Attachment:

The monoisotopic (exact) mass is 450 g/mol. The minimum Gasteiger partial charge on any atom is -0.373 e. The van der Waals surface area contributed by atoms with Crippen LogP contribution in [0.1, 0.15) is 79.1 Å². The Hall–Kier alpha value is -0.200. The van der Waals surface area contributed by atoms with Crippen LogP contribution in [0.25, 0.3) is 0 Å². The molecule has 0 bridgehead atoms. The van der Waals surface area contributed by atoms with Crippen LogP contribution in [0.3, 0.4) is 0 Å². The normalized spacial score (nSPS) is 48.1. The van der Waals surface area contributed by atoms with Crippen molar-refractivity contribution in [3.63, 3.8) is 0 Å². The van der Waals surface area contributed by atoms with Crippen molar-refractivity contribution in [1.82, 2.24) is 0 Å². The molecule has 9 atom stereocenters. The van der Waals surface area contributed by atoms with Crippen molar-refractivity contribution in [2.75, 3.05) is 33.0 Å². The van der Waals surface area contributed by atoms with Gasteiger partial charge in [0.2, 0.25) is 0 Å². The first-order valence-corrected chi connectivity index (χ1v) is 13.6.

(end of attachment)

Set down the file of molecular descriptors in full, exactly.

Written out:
The monoisotopic (exact) mass is 450 g/mol. The minimum Gasteiger partial charge on any atom is -0.373 e. The van der Waals surface area contributed by atoms with Crippen LogP contribution in [0.1, 0.15) is 79.1 Å². The Hall–Kier alpha value is -0.200. The van der Waals surface area contributed by atoms with Crippen LogP contribution in [0.25, 0.3) is 0 Å². The molecule has 0 bridgehead atoms. The van der Waals surface area contributed by atoms with Crippen LogP contribution in [0.3, 0.4) is 0 Å². The normalized spacial score (nSPS) is 48.1. The van der Waals surface area contributed by atoms with Crippen molar-refractivity contribution in [3.63, 3.8) is 0 Å². The van der Waals surface area contributed by atoms with Crippen molar-refractivity contribution in [1.82, 2.24) is 0 Å². The molecule has 9 atom stereocenters. The van der Waals surface area contributed by atoms with Crippen molar-refractivity contribution in [2.75, 3.05) is 33.0 Å². The van der Waals surface area contributed by atoms with Gasteiger partial charge in [0.2, 0.25) is 0 Å². The first-order valence-corrected chi connectivity index (χ1v) is 13.6.